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Cecil Gordon Lawson (1849-1882), Landscape painter

Later Victorian Portraits Catalogue

Sitter in 4 portraits
Cecil Lawson learned to paint at home, following the example of his father, the portrait painter William Lawson, and his brother, also an artist. In 1869, he devoted himself to the study of Dutch seventeenth-century landscape, copying paintings in the National Gallery. He first had his work exhibited at the Royal Academy in 1871, but he found this a dissatisfying outlet for his work, and began successfully to exhibit instead at the Grosvenor Gallery from 1878. He died, aged thirty, of an infection of the windpipe and inflammation of the lungs. He was one of the most original and progressive landscape painters of his day, and many critics and fellow artists saw his early death as a great loss to English art.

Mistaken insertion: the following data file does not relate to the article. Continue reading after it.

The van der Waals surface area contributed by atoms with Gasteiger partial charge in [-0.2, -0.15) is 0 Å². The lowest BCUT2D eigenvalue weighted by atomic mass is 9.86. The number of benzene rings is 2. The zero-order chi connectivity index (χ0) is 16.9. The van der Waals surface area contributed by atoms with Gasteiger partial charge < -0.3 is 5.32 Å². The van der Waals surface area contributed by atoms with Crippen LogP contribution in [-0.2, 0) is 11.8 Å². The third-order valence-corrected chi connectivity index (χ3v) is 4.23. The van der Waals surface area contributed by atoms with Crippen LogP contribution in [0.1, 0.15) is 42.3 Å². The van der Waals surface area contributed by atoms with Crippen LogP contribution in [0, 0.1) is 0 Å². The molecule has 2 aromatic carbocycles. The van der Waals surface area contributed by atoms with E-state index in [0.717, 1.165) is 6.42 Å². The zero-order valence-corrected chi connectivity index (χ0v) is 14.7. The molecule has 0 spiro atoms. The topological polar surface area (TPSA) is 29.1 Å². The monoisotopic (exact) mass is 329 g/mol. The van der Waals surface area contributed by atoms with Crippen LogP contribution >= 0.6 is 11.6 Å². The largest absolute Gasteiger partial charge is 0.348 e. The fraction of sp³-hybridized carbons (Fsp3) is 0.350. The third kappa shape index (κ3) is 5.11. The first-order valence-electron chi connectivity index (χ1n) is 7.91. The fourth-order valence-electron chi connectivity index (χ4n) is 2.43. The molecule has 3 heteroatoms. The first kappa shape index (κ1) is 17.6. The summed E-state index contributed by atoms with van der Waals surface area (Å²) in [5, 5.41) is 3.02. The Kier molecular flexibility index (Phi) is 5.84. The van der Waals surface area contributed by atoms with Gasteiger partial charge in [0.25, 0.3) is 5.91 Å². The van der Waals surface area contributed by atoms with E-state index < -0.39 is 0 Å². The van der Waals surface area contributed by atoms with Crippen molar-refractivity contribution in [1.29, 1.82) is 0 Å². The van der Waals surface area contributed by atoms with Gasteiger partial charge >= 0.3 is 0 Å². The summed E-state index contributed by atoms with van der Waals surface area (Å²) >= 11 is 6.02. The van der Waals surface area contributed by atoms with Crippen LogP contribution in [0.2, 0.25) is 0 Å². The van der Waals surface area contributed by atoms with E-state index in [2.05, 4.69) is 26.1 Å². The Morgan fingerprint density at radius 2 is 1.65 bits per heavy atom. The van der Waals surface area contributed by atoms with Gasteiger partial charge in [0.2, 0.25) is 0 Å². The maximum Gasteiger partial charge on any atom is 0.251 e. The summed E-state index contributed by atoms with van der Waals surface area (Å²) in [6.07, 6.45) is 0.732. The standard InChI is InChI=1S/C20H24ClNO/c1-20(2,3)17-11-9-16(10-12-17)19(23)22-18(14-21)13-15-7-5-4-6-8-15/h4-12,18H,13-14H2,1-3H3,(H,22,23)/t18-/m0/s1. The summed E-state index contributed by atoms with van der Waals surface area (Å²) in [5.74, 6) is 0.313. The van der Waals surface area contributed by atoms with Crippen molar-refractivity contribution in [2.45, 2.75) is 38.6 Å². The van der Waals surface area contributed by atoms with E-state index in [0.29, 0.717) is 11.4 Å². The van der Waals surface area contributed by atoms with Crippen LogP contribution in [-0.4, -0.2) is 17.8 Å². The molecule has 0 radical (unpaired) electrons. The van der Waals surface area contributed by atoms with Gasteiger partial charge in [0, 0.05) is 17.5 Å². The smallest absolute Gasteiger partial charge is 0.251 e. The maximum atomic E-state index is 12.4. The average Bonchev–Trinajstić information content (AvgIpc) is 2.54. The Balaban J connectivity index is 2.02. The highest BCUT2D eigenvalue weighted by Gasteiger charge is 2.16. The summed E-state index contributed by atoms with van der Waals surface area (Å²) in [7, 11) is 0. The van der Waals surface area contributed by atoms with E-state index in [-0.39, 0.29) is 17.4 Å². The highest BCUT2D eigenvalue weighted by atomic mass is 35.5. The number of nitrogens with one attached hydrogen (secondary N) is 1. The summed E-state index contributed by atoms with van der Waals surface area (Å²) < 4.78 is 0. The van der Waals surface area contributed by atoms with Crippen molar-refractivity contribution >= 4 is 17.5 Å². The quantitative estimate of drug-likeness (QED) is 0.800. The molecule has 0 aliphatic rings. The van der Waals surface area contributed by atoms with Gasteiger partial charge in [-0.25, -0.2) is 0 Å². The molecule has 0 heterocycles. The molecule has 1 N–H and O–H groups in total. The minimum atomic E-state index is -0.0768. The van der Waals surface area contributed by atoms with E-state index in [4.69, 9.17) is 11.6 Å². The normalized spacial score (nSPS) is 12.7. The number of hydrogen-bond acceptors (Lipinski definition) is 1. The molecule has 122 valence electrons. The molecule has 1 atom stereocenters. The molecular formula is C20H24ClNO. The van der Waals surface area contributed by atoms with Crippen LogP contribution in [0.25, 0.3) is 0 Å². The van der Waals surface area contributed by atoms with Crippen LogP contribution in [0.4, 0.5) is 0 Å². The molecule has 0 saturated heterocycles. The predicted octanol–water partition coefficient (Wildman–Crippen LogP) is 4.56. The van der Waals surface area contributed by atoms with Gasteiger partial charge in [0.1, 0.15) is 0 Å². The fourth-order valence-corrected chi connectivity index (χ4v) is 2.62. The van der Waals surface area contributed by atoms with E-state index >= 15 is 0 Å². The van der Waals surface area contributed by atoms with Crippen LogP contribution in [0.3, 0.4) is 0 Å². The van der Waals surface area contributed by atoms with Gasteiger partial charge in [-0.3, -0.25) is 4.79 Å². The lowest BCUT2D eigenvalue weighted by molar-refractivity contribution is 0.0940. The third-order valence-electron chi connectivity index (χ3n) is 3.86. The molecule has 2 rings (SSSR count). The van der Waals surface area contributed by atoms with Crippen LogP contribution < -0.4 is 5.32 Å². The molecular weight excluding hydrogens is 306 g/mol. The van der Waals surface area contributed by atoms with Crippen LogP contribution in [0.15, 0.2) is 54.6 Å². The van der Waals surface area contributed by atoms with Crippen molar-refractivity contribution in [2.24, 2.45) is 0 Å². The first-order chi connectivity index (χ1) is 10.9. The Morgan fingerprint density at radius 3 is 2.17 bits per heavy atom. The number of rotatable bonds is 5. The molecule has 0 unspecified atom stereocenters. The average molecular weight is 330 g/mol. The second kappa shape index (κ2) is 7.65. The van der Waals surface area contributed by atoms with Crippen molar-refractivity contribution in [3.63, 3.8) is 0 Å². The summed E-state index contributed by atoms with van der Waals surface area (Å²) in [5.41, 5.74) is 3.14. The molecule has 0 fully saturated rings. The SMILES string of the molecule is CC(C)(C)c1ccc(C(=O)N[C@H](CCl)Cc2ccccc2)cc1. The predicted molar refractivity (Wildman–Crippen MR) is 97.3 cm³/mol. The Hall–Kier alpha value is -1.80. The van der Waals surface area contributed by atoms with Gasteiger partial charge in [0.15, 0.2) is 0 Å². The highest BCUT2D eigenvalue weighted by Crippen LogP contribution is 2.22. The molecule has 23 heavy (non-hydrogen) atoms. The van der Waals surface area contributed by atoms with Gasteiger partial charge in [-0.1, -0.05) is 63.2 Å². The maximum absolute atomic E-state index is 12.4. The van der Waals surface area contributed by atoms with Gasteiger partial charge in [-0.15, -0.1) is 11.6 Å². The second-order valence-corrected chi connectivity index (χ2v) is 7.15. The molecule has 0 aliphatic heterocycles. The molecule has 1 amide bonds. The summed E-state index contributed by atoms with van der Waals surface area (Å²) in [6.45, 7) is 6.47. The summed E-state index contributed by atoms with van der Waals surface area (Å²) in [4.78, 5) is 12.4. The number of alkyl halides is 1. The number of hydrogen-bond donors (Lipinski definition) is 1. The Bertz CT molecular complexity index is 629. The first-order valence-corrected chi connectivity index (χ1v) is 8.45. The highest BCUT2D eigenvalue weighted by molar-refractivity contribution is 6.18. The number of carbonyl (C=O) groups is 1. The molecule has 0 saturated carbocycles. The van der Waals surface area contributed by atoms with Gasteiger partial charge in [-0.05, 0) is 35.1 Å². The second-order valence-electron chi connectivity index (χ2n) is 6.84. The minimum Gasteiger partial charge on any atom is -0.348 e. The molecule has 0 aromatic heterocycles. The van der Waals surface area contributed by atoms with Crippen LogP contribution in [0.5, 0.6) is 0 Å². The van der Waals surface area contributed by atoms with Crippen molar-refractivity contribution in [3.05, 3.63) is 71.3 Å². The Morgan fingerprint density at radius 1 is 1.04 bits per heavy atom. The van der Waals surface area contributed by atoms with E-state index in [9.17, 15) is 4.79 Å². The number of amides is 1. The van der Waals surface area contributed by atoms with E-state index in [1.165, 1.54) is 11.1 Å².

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Cecil Gordon Lawson

by Francis Wilfrid Lawson
pencil with traces of Chinese white, circa 1865-1866
NPG 2797


Cecil Gordon Lawson

by Sir Hubert von Herkomer
drypoint, 1882 or after (1877)
NPG D37223


Cecil Gordon Lawson

by Sir Hubert von Herkomer
drypoint, 1882 or after (1877)
NPG D9829


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